The reason that people start a limited liability corporation (LLC) when creating a business is right in the name. The structure of an LLC limits the liability of the owner of the company.
They don’t necessarily have to worry about creditor claims affecting their credit if the business goes under or their assets being at risk if they produce a defective product that results in a lawsuit against the company.
An LLC can help an owner shield themselves and their assets from the risks that come from a business venture. Unfortunately, there is a common mistake made by new business owners that will potentially eliminate the protection that an LLC offers.
Be careful about commingling
One of the most important and earliest steps you should take when you decide to start a business is the creation of separate financial accounts for the business. If you use your personal bank account, debit card or credit card for business-related expenses, that decision could come back to haunt you years in the future.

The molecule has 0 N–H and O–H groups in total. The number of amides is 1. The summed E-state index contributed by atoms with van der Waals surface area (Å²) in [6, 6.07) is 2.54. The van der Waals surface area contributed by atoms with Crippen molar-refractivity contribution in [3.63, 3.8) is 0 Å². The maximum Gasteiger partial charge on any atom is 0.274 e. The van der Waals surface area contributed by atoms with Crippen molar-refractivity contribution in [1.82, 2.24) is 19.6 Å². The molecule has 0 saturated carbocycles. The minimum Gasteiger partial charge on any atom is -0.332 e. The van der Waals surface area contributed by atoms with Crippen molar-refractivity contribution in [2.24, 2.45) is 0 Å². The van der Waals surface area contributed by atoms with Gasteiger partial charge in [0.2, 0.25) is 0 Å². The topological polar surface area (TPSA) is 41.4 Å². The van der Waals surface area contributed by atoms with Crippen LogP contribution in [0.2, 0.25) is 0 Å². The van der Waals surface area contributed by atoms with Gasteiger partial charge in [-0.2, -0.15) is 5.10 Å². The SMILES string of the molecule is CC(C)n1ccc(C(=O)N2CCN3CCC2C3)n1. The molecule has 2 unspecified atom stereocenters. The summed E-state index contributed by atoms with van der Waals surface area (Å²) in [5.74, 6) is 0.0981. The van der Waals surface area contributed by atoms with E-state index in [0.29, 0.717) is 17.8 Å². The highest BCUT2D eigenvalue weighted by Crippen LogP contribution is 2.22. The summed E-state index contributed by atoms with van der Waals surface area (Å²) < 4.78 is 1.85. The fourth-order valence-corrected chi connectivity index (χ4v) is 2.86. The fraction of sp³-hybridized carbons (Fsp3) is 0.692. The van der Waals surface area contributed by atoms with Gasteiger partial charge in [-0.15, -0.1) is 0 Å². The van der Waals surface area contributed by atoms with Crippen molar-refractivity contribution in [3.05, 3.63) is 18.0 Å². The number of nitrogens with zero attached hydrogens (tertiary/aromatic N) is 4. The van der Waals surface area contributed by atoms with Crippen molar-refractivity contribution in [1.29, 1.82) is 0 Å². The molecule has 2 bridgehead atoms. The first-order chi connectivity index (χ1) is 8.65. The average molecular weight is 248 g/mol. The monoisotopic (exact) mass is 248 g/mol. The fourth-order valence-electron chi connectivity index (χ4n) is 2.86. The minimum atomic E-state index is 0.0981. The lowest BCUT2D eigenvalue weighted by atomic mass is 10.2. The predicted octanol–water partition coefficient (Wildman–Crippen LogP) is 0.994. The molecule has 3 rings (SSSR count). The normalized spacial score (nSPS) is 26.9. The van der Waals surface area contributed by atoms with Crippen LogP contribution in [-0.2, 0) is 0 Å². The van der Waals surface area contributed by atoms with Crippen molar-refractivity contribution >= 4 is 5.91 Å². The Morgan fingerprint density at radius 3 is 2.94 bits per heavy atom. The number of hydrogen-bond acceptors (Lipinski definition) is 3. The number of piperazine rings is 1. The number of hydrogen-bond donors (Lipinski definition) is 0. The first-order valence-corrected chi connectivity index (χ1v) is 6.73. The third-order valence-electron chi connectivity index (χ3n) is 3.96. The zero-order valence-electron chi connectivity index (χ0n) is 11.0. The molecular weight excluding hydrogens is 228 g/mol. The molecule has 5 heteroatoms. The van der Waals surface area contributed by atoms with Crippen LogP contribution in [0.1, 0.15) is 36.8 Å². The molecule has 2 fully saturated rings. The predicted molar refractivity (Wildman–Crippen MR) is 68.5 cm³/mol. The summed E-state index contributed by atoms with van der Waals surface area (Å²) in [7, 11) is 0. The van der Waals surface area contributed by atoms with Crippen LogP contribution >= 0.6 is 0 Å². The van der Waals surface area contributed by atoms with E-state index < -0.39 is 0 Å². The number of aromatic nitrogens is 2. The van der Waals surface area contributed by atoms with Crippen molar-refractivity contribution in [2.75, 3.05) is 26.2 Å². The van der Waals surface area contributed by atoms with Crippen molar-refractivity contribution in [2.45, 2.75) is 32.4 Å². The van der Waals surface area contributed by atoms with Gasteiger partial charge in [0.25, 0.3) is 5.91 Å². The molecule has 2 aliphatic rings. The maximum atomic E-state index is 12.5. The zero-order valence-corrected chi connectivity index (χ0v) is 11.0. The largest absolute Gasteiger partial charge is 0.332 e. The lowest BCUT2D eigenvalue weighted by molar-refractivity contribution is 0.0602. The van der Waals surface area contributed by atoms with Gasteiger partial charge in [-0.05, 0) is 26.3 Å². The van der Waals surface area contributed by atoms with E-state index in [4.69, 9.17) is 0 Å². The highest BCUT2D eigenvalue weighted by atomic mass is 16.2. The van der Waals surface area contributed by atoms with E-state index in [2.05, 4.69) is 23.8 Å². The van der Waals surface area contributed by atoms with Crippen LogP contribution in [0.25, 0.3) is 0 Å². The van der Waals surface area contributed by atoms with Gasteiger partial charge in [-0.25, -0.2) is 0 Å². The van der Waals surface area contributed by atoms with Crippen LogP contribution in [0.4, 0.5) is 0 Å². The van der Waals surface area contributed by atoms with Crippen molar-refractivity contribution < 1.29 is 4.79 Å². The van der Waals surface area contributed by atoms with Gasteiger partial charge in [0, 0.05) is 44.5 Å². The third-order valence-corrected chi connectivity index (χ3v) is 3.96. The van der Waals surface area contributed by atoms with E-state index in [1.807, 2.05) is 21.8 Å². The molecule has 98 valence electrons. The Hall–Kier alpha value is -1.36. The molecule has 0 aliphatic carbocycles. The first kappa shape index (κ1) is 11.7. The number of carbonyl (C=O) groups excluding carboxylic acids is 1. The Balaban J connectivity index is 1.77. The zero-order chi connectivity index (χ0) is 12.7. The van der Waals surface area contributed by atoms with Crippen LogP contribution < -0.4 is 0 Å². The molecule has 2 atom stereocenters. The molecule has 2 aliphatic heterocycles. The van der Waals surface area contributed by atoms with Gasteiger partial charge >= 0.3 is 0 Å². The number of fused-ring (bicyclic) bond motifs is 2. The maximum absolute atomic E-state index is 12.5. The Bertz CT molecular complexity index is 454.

Using your personal accounts for business transactions is a form of commingling your personal and business assets. If you eventually face major creditor claims or lawsuits, your prior financial activity could put your personal assets or future income at risk.
If the other party finds evidence of that prior commingling, they could use that to ask the judge to take specific legal actions. The judge can pierce the corporate veil because of your prior financial mistakes and hold you as the owner responsible for the liabilities of the LLC. Your home, your savings or even your future income could be vulnerable in that scenario. Understanding common mistakes can help you protect yourself when starting a new LLC.